Equating your human workforce with “capital” is only slightly less demeaning than referring to them as “meat”. Still, this report by Deloitte deserves some attention: https://dupress.deloitte.com/dup-us-en/focus/human-capital-trends.html. Here’s my summary:
TREND 1. The Organization of the Future: Arriving Now
Like most consultancies, Deloitte pushes the self-serving idea that digital transformation makes old forms of organization obsolete, so most companies will need Deloitte’s help to adapt. The logical conclusion of this line of thought is holocracy, about which I remain skeptical (see my Holocracy screed).
Self-serving or not, Deloitte is not wrong about this trend. Firms affected by digital technologies need to adapt more rapidly to compete more effectively. We do see firms migrating towards organizational structures based around teams/outcomes vs departments/functions. Startups (most of my customers) naturally assume fluid organization structures.
But teams are arguably less cost-efficient if centralized shared-services get replicated within those teams. Worse, business risk from decentralized compliance can grow (or explode into public view: c.f. Zenefits, Uber, Theranos, etc.).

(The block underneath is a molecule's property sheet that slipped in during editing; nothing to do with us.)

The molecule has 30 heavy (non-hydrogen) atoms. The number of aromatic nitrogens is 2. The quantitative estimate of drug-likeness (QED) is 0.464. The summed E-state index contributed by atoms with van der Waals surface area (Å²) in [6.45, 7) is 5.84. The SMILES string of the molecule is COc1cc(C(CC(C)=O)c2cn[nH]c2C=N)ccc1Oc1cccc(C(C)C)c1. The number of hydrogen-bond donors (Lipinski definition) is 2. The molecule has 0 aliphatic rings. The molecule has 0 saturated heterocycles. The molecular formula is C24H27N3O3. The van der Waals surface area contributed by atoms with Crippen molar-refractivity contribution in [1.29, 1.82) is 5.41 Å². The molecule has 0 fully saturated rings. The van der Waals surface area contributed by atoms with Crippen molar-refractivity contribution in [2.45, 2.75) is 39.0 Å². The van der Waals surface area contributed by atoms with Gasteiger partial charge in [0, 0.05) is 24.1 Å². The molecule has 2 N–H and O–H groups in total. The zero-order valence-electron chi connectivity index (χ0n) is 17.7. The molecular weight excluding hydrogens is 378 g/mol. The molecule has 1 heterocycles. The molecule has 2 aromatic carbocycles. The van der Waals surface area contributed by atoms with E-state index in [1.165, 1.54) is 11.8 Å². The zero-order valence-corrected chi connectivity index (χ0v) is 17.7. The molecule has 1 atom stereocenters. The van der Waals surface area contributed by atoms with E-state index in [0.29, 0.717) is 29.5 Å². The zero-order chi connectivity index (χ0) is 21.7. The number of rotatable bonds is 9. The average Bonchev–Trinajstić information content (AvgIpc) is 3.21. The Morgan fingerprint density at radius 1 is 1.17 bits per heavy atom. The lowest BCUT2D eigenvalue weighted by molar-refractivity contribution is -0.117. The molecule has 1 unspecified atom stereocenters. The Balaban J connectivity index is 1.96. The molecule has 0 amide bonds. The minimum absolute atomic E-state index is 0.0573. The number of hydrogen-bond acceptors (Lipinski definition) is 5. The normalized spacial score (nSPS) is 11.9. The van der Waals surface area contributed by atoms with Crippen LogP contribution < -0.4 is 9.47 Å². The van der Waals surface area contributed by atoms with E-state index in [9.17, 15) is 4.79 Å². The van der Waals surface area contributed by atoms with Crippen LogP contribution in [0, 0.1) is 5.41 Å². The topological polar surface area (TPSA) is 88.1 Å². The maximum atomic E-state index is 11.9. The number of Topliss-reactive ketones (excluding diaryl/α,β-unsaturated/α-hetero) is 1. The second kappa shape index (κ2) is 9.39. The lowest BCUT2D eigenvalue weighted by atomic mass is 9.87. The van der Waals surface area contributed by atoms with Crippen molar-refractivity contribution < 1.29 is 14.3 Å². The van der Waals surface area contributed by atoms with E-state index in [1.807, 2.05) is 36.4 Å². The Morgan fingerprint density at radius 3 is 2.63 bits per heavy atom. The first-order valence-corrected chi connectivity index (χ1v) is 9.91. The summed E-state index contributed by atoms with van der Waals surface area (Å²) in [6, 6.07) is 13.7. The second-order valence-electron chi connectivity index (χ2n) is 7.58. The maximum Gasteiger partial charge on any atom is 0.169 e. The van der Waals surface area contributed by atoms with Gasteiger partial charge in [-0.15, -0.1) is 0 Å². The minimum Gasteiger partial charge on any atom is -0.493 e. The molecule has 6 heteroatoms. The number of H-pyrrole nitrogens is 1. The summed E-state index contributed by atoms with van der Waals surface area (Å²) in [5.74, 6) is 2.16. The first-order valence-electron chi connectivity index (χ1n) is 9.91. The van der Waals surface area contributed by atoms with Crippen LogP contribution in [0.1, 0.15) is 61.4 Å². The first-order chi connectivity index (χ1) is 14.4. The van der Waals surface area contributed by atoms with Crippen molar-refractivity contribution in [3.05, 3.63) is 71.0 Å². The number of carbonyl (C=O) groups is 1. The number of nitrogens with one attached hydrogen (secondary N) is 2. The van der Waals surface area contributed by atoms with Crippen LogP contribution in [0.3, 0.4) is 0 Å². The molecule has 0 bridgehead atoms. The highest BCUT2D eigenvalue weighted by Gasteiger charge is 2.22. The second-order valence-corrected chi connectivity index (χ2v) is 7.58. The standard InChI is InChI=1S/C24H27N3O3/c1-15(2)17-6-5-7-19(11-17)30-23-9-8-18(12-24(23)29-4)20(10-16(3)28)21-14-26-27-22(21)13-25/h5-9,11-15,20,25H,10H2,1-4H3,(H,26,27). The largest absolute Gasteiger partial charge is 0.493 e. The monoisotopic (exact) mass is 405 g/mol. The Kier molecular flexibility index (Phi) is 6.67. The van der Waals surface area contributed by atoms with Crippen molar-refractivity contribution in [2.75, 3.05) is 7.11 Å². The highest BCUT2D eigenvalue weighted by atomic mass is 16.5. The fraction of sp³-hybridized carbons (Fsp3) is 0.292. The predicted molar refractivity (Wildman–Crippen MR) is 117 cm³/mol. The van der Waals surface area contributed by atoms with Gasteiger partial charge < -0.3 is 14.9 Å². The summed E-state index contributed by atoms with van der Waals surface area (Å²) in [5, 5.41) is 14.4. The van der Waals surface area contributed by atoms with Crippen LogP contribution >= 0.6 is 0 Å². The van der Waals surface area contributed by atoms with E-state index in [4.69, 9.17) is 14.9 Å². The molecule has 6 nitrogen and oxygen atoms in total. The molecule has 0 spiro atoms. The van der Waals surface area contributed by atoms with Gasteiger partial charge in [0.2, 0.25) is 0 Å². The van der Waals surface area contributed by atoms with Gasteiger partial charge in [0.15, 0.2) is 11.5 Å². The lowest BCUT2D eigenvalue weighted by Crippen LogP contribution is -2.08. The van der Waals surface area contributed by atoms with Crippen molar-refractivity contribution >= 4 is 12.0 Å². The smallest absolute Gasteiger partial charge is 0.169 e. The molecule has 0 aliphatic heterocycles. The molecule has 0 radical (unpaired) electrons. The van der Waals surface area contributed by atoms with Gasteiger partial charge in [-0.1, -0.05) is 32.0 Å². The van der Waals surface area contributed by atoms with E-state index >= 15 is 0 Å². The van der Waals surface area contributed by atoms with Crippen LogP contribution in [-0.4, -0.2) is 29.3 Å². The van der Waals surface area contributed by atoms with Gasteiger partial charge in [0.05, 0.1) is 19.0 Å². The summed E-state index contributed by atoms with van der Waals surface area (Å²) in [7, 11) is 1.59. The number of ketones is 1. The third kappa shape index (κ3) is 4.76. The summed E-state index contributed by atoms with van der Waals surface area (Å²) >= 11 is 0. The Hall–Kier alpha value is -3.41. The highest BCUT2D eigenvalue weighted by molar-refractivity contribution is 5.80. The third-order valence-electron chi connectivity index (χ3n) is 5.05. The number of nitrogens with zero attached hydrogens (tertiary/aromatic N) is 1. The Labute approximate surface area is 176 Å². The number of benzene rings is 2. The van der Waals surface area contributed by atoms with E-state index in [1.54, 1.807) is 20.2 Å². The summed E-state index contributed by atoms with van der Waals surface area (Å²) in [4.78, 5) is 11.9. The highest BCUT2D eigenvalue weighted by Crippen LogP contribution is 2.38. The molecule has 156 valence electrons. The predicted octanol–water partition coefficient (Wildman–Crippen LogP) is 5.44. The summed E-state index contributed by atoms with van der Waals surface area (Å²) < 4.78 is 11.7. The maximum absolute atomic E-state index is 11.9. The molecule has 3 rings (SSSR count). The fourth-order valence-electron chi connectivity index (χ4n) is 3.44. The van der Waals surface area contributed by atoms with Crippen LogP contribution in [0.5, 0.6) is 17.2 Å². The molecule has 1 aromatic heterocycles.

This explains another trend we see: So that their teams can focus on their mission with less distraction at less cost, firms are adopting digital automation for shared-service functions such as HR, risk, compliance, facilities, etc.
TREND 2. Careers and Learning: Real Time, All the Time
“New learning models both challenge the idea of a static career and reflect the declining half-life of skills critical to the 21st-century organization.”
As a former liberal arts graduate, I agree that what is most important is to learn how to learn. But while new learning models may “challenge the static career”, they won’t change human nature. Most people are not by character life-long learners. There is a limit to what coaching or HR consultants can achieve with job retraining. (Not many former coal miners are going to enter the personal service professions.)
While there will always be a place for classrooms and individual instruction, I believe firms can make learning and more experiential. Nobody learns how their smartphone works by going to a class, but by a combination of good design principles and social learning. Ecosystems within firms can change workforce behaviors by designing a variety of affordances and incorporating just-in-time learning techniques. But most of the time they just fire the ones that don’t keep up, especially if they are old.
TREND 3. Talent Acquisition: Enter the Cognitive Recruiter
“Our chapter on talent acquisition highlights how leading organizations use social networking, analytics, and cognitive tools to find people in new ways, attract them through a global brand, and determine who will best fit the job, team, and company”
Frankly, this sounds Orwellian and creepy. Most likely, Deloitte is referring only to the problem of recruiting high-skill knowledge workers. Personally, because I read books, I’m disturbed when large firms adopt business practices articulated in dystopian fiction.